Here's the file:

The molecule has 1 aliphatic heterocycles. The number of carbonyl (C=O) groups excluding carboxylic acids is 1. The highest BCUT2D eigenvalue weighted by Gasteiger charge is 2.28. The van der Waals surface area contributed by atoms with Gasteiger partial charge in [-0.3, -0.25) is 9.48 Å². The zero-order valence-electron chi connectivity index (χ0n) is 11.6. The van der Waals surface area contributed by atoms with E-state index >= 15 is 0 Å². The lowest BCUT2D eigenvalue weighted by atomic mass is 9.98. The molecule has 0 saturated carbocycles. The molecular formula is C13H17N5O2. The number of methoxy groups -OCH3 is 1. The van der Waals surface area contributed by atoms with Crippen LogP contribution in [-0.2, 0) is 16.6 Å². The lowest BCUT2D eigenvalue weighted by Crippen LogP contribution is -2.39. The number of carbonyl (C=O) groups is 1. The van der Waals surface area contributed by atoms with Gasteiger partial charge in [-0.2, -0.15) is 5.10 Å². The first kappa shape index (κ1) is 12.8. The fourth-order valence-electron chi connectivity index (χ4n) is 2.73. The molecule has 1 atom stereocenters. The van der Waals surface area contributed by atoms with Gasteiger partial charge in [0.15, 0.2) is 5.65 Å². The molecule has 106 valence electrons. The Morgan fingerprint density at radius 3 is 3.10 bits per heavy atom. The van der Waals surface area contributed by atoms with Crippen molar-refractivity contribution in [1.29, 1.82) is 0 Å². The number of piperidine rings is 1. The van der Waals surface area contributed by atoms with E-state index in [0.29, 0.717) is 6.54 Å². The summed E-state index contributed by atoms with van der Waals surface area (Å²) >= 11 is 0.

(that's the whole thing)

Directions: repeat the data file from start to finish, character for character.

The molecule has 1 aliphatic heterocycles. The number of carbonyl (C=O) groups excluding carboxylic acids is 1. The highest BCUT2D eigenvalue weighted by Gasteiger charge is 2.28. The van der Waals surface area contributed by atoms with Gasteiger partial charge in [-0.3, -0.25) is 9.48 Å². The zero-order valence-electron chi connectivity index (χ0n) is 11.6. The van der Waals surface area contributed by atoms with E-state index >= 15 is 0 Å². The lowest BCUT2D eigenvalue weighted by atomic mass is 9.98. The molecule has 0 saturated carbocycles. The molecular formula is C13H17N5O2. The number of methoxy groups -OCH3 is 1. The van der Waals surface area contributed by atoms with Crippen LogP contribution in [-0.2, 0) is 16.6 Å². The lowest BCUT2D eigenvalue weighted by Crippen LogP contribution is -2.39. The number of carbonyl (C=O) groups is 1. The van der Waals surface area contributed by atoms with Gasteiger partial charge in [-0.2, -0.15) is 5.10 Å². The first kappa shape index (κ1) is 12.8. The fourth-order valence-electron chi connectivity index (χ4n) is 2.73. The molecule has 1 atom stereocenters. The van der Waals surface area contributed by atoms with Gasteiger partial charge in [0.15, 0.2) is 5.65 Å². The molecule has 106 valence electrons. The Morgan fingerprint density at radius 3 is 3.10 bits per heavy atom. The van der Waals surface area contributed by atoms with Crippen molar-refractivity contribution in [1.29, 1.82) is 0 Å². The number of piperidine rings is 1. The van der Waals surface area contributed by atoms with E-state index in [0.29, 0.717) is 6.54 Å². The summed E-state index contributed by atoms with van der Waals surface area (Å²) >= 11 is 0.